Tag Archives: Architecture

Design Undusted: Norman Doors

You have all come in contact with a Norman Door, even if you might not have known that’s what it was called. Remember the last time you tried to go through a push door by pulling on it? That’s a Norman Door. The name comes from Donald Norman who, after spending time in the UK, wrote a book called, “The Psychology of Everyday Things“, later changed to, “The Design of Everyday Things“. Doors are a prevalent example: Every building has them, but they are not necessarily put through any stringent tests of user-friendliness; if the hinges are hung straight, and the door swings one way or the other, that’s usually enough to pass. Donald Norman’s point is that if people are using a product the wrong way, it’s not their fault – it’s poorly designed. He popularized the term “user-centred design” – designs based on the needs of the users, whoever and however many they might be. Below are a few examples of failed designs – either inconvenient to use or just downright impossible. Next time you come across an object with poor usability, you’ll at least know what to call it.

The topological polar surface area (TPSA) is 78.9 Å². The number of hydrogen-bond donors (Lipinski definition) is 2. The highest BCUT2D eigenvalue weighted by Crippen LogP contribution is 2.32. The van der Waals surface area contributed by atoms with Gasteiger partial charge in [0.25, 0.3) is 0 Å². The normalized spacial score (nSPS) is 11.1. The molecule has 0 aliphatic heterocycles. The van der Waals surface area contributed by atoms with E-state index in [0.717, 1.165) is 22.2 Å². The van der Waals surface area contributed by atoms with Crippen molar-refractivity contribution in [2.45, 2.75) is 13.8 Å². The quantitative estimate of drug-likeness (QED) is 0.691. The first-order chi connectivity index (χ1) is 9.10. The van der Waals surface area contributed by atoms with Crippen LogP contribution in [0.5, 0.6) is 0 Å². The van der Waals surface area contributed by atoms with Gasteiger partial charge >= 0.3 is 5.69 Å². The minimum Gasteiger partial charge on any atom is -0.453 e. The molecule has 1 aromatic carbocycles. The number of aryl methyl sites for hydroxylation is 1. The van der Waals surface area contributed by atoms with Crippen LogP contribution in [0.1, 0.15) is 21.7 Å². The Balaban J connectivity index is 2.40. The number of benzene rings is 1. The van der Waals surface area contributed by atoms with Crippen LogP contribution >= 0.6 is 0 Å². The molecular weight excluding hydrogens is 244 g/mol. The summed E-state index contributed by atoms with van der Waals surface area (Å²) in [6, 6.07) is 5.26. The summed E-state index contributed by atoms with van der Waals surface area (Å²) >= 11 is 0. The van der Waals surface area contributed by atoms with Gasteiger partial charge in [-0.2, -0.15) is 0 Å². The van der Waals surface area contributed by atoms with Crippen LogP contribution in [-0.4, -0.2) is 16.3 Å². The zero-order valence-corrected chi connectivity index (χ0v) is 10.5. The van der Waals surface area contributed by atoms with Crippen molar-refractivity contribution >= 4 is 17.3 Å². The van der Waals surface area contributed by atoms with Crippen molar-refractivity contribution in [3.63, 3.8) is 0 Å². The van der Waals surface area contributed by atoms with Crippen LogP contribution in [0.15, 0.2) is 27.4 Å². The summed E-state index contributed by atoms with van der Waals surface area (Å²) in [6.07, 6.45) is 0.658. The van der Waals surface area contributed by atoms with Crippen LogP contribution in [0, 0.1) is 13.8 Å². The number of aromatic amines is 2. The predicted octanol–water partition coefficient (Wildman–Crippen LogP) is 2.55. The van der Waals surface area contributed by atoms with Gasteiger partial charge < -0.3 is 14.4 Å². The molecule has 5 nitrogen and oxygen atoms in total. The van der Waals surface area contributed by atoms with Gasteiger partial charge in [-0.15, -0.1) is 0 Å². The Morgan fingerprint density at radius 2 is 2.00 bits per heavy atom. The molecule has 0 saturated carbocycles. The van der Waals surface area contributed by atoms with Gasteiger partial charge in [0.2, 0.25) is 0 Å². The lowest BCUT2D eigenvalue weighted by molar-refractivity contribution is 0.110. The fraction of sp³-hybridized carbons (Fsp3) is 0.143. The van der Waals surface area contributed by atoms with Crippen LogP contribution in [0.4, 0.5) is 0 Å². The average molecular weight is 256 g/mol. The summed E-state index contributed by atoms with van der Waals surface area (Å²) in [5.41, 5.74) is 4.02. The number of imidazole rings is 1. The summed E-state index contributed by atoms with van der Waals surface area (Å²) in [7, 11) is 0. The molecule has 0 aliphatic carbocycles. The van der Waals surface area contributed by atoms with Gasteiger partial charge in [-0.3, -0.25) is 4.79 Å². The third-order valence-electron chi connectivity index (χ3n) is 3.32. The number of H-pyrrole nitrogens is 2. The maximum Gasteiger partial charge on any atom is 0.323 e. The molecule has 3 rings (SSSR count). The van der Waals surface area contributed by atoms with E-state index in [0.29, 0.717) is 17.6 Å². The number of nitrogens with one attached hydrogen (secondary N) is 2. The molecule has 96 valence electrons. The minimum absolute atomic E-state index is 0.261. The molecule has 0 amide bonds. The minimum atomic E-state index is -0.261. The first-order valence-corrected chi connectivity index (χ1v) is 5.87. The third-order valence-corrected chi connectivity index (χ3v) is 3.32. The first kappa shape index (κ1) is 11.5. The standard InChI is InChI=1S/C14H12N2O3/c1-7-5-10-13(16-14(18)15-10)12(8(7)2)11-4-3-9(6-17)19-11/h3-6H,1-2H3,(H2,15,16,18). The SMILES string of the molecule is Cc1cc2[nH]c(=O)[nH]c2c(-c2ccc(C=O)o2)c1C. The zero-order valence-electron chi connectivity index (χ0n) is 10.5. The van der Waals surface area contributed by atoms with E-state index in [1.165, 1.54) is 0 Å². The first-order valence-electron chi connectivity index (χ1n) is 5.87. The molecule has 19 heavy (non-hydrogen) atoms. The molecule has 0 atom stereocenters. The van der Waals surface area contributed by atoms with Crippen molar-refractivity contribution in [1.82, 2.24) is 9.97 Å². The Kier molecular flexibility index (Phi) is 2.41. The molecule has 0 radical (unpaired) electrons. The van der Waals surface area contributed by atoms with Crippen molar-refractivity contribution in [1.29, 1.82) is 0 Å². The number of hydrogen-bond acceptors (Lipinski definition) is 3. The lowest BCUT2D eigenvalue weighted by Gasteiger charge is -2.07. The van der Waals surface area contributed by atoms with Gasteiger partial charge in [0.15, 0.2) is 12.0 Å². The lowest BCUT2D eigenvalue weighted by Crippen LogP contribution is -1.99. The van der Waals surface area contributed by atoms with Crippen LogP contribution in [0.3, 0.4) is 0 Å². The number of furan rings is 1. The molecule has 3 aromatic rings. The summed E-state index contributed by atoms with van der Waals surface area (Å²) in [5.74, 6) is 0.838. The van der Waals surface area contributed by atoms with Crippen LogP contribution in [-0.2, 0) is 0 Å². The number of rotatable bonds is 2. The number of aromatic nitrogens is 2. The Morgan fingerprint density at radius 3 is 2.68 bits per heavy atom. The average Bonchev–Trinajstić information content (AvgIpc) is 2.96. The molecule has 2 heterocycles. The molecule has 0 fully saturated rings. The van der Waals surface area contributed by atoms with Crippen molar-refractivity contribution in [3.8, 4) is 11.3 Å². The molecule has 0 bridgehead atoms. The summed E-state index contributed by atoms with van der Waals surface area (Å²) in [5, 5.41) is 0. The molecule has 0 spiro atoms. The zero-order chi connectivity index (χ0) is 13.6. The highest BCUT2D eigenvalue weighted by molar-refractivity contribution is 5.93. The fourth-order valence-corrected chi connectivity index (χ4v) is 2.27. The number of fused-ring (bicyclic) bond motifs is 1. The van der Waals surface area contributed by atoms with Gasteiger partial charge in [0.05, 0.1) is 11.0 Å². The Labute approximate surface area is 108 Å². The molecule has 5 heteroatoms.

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Wordless Wednesday #40: Architectural Inspirations #6 – Pools

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February 15, 2018 · 1:23 PM

History Undusted: Eidsborg Stave Church & the Vest-Telemark Museum

Back in August of 2013, my husband and I went on a holiday/research trip (for “The Cardinal“) through parts of Norway, and we came across an amazing site:  Eidsborg Stave Church and the Vest-Telemark Museum.  We went to Eidsborg with the intention of seeing the outside of the Stavskyrkje (stave church) there on our way to the Heddal Stave Church; instead, we spent swift hours there!  It started off with a private guided tour from a local guy (“local” meaning his family has lived in the area since the 1300s), who was both understandably proud of the local history and knowledgeable, as well as enthusiastic.

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Vest-Telemark Museum, Eidsborg